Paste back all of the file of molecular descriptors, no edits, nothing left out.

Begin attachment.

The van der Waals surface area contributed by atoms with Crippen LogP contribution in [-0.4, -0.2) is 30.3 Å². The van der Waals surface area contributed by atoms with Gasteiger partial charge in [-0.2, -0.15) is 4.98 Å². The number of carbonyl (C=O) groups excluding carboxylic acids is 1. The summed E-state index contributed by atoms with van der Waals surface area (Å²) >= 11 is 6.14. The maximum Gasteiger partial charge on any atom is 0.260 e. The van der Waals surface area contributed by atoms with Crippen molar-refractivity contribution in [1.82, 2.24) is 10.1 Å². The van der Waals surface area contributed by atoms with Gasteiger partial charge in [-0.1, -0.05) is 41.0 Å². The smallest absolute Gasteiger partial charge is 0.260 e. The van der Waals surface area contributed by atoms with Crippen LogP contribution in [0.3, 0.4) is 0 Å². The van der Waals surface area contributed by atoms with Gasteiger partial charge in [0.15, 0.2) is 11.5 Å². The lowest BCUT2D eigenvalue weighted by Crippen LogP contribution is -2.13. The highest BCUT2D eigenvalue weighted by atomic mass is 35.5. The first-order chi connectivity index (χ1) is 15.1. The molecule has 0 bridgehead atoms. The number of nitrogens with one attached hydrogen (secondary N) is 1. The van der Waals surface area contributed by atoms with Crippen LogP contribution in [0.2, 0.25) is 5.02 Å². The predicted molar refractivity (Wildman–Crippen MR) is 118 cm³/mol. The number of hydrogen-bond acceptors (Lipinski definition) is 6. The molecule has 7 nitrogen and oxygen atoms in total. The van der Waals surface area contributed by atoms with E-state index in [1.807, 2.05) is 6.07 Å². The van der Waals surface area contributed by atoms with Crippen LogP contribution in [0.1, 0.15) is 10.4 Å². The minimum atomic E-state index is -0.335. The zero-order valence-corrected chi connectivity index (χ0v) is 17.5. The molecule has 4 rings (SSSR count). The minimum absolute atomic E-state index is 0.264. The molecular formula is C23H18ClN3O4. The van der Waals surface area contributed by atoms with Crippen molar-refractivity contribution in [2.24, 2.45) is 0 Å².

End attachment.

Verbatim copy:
The van der Waals surface area contributed by atoms with Crippen LogP contribution in [-0.4, -0.2) is 30.3 Å². The van der Waals surface area contributed by atoms with Gasteiger partial charge in [-0.2, -0.15) is 4.98 Å². The number of carbonyl (C=O) groups excluding carboxylic acids is 1. The summed E-state index contributed by atoms with van der Waals surface area (Å²) >= 11 is 6.14. The maximum Gasteiger partial charge on any atom is 0.260 e. The van der Waals surface area contributed by atoms with Crippen molar-refractivity contribution in [1.82, 2.24) is 10.1 Å². The van der Waals surface area contributed by atoms with Gasteiger partial charge in [-0.1, -0.05) is 41.0 Å². The smallest absolute Gasteiger partial charge is 0.260 e. The van der Waals surface area contributed by atoms with Crippen LogP contribution in [0.3, 0.4) is 0 Å². The van der Waals surface area contributed by atoms with Gasteiger partial charge in [0.15, 0.2) is 11.5 Å². The lowest BCUT2D eigenvalue weighted by Crippen LogP contribution is -2.13. The highest BCUT2D eigenvalue weighted by atomic mass is 35.5. The first-order chi connectivity index (χ1) is 15.1. The molecule has 0 bridgehead atoms. The number of nitrogens with one attached hydrogen (secondary N) is 1. The van der Waals surface area contributed by atoms with Crippen LogP contribution in [0.2, 0.25) is 5.02 Å². The predicted molar refractivity (Wildman–Crippen MR) is 118 cm³/mol. The number of hydrogen-bond acceptors (Lipinski definition) is 6. The molecule has 7 nitrogen and oxygen atoms in total. The van der Waals surface area contributed by atoms with E-state index in [1.807, 2.05) is 6.07 Å². The van der Waals surface area contributed by atoms with Crippen LogP contribution in [0.1, 0.15) is 10.4 Å². The minimum atomic E-state index is -0.335. The zero-order valence-corrected chi connectivity index (χ0v) is 17.5. The molecule has 4 rings (SSSR count). The minimum absolute atomic E-state index is 0.264. The molecular formula is C23H18ClN3O4. The van der Waals surface area contributed by atoms with Crippen molar-refractivity contribution in [2.24, 2.45) is 0 Å².